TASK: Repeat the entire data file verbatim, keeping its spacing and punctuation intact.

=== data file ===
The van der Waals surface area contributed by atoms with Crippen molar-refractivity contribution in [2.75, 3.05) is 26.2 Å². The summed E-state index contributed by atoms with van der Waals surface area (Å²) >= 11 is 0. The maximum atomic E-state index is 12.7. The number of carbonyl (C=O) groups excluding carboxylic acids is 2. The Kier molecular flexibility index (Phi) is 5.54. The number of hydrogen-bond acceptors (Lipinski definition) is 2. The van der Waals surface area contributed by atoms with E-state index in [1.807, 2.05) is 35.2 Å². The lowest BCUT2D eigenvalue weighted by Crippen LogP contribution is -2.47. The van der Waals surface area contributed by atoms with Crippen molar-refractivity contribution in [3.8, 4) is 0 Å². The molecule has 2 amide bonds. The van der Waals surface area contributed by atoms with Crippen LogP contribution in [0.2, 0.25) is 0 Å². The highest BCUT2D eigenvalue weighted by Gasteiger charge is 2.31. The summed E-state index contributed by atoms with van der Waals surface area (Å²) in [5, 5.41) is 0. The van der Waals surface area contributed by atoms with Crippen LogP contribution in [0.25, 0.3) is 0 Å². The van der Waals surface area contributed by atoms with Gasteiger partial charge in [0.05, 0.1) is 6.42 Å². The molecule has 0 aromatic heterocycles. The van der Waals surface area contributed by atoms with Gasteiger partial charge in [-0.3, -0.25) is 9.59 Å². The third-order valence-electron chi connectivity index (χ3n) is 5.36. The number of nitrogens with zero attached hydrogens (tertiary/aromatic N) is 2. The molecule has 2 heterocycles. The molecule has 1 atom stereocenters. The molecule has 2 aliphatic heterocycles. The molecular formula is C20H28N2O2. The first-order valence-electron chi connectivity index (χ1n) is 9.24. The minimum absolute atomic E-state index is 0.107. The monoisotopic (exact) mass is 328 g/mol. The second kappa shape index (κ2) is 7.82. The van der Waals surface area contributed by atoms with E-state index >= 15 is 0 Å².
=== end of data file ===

The van der Waals surface area contributed by atoms with Crippen molar-refractivity contribution in [2.75, 3.05) is 26.2 Å². The summed E-state index contributed by atoms with van der Waals surface area (Å²) >= 11 is 0. The maximum atomic E-state index is 12.7. The number of carbonyl (C=O) groups excluding carboxylic acids is 2. The Kier molecular flexibility index (Phi) is 5.54. The number of hydrogen-bond acceptors (Lipinski definition) is 2. The van der Waals surface area contributed by atoms with E-state index in [1.807, 2.05) is 35.2 Å². The lowest BCUT2D eigenvalue weighted by Crippen LogP contribution is -2.47. The van der Waals surface area contributed by atoms with Crippen molar-refractivity contribution in [3.8, 4) is 0 Å². The molecule has 2 amide bonds. The van der Waals surface area contributed by atoms with Crippen LogP contribution in [0.2, 0.25) is 0 Å². The highest BCUT2D eigenvalue weighted by Gasteiger charge is 2.31. The summed E-state index contributed by atoms with van der Waals surface area (Å²) in [5, 5.41) is 0. The van der Waals surface area contributed by atoms with Crippen LogP contribution in [0.25, 0.3) is 0 Å². The van der Waals surface area contributed by atoms with Gasteiger partial charge in [0.05, 0.1) is 6.42 Å². The molecule has 0 aromatic heterocycles. The van der Waals surface area contributed by atoms with Gasteiger partial charge in [-0.3, -0.25) is 9.59 Å². The third-order valence-electron chi connectivity index (χ3n) is 5.36. The number of nitrogens with zero attached hydrogens (tertiary/aromatic N) is 2. The molecule has 2 heterocycles. The molecule has 1 atom stereocenters. The molecule has 2 aliphatic heterocycles. The molecular formula is C20H28N2O2. The first-order valence-electron chi connectivity index (χ1n) is 9.24. The minimum absolute atomic E-state index is 0.107. The monoisotopic (exact) mass is 328 g/mol. The second kappa shape index (κ2) is 7.82. The van der Waals surface area contributed by atoms with E-state index >= 15 is 0 Å².